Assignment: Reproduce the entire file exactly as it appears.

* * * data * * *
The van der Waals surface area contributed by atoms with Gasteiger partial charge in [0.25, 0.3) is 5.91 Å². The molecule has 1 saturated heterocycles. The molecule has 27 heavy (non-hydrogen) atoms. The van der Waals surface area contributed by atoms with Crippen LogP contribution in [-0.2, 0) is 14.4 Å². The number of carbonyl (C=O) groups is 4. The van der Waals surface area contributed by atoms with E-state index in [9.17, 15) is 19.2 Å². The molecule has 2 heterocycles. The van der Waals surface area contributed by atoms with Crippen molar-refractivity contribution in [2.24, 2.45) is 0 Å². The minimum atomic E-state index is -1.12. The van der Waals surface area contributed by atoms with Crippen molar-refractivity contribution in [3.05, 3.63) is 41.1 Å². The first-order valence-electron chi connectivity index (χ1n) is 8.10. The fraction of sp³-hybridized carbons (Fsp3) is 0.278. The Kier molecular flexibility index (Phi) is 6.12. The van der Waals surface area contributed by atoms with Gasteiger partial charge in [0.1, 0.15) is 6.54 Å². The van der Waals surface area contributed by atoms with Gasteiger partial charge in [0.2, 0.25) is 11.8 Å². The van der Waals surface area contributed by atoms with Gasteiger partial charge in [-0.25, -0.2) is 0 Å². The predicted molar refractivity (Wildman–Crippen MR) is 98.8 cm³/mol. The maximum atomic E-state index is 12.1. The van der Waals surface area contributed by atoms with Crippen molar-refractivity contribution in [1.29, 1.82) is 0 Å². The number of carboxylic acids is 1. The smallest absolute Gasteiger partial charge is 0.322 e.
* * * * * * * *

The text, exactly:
The van der Waals surface area contributed by atoms with Gasteiger partial charge in [0.25, 0.3) is 5.91 Å². The molecule has 1 saturated heterocycles. The molecule has 27 heavy (non-hydrogen) atoms. The van der Waals surface area contributed by atoms with Crippen LogP contribution in [-0.2, 0) is 14.4 Å². The number of carbonyl (C=O) groups is 4. The van der Waals surface area contributed by atoms with E-state index in [9.17, 15) is 19.2 Å². The molecule has 2 heterocycles. The van der Waals surface area contributed by atoms with Crippen molar-refractivity contribution in [2.24, 2.45) is 0 Å². The minimum atomic E-state index is -1.12. The van der Waals surface area contributed by atoms with Crippen molar-refractivity contribution in [3.05, 3.63) is 41.1 Å². The first-order valence-electron chi connectivity index (χ1n) is 8.10. The fraction of sp³-hybridized carbons (Fsp3) is 0.278. The Kier molecular flexibility index (Phi) is 6.12. The van der Waals surface area contributed by atoms with Gasteiger partial charge in [0.1, 0.15) is 6.54 Å². The van der Waals surface area contributed by atoms with Gasteiger partial charge in [0.2, 0.25) is 11.8 Å². The van der Waals surface area contributed by atoms with Gasteiger partial charge in [-0.25, -0.2) is 0 Å². The predicted molar refractivity (Wildman–Crippen MR) is 98.8 cm³/mol. The maximum atomic E-state index is 12.1. The van der Waals surface area contributed by atoms with Crippen molar-refractivity contribution in [1.29, 1.82) is 0 Å². The number of carboxylic acids is 1. The smallest absolute Gasteiger partial charge is 0.322 e.